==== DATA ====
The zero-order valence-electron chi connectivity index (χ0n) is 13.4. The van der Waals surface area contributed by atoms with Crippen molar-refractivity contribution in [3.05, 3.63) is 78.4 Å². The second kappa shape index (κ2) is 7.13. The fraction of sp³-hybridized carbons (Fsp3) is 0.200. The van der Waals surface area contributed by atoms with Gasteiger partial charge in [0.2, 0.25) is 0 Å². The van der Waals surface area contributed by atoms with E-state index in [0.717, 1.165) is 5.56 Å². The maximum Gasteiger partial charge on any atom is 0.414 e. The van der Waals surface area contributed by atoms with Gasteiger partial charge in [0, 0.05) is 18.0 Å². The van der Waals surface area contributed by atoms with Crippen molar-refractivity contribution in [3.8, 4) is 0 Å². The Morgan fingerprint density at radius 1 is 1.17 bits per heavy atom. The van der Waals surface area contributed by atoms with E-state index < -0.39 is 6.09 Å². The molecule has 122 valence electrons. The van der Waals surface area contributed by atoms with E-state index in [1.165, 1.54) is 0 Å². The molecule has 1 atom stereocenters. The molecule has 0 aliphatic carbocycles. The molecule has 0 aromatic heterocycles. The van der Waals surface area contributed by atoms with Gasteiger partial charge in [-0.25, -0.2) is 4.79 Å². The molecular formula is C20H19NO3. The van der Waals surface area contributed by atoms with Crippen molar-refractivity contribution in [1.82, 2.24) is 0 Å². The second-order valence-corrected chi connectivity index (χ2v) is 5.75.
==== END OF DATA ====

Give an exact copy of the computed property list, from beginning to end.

The zero-order valence-electron chi connectivity index (χ0n) is 13.4. The van der Waals surface area contributed by atoms with Crippen molar-refractivity contribution in [3.05, 3.63) is 78.4 Å². The second kappa shape index (κ2) is 7.13. The fraction of sp³-hybridized carbons (Fsp3) is 0.200. The van der Waals surface area contributed by atoms with Gasteiger partial charge in [0.2, 0.25) is 0 Å². The van der Waals surface area contributed by atoms with E-state index in [0.717, 1.165) is 5.56 Å². The maximum Gasteiger partial charge on any atom is 0.414 e. The van der Waals surface area contributed by atoms with Gasteiger partial charge in [0, 0.05) is 18.0 Å². The van der Waals surface area contributed by atoms with Crippen molar-refractivity contribution in [3.8, 4) is 0 Å². The Morgan fingerprint density at radius 1 is 1.17 bits per heavy atom. The van der Waals surface area contributed by atoms with E-state index < -0.39 is 6.09 Å². The molecule has 122 valence electrons. The van der Waals surface area contributed by atoms with E-state index in [1.165, 1.54) is 0 Å². The molecule has 1 atom stereocenters. The molecule has 0 aliphatic carbocycles. The molecule has 0 aromatic heterocycles. The van der Waals surface area contributed by atoms with Gasteiger partial charge in [-0.25, -0.2) is 4.79 Å². The molecular formula is C20H19NO3. The van der Waals surface area contributed by atoms with Crippen molar-refractivity contribution in [1.82, 2.24) is 0 Å². The second-order valence-corrected chi connectivity index (χ2v) is 5.75.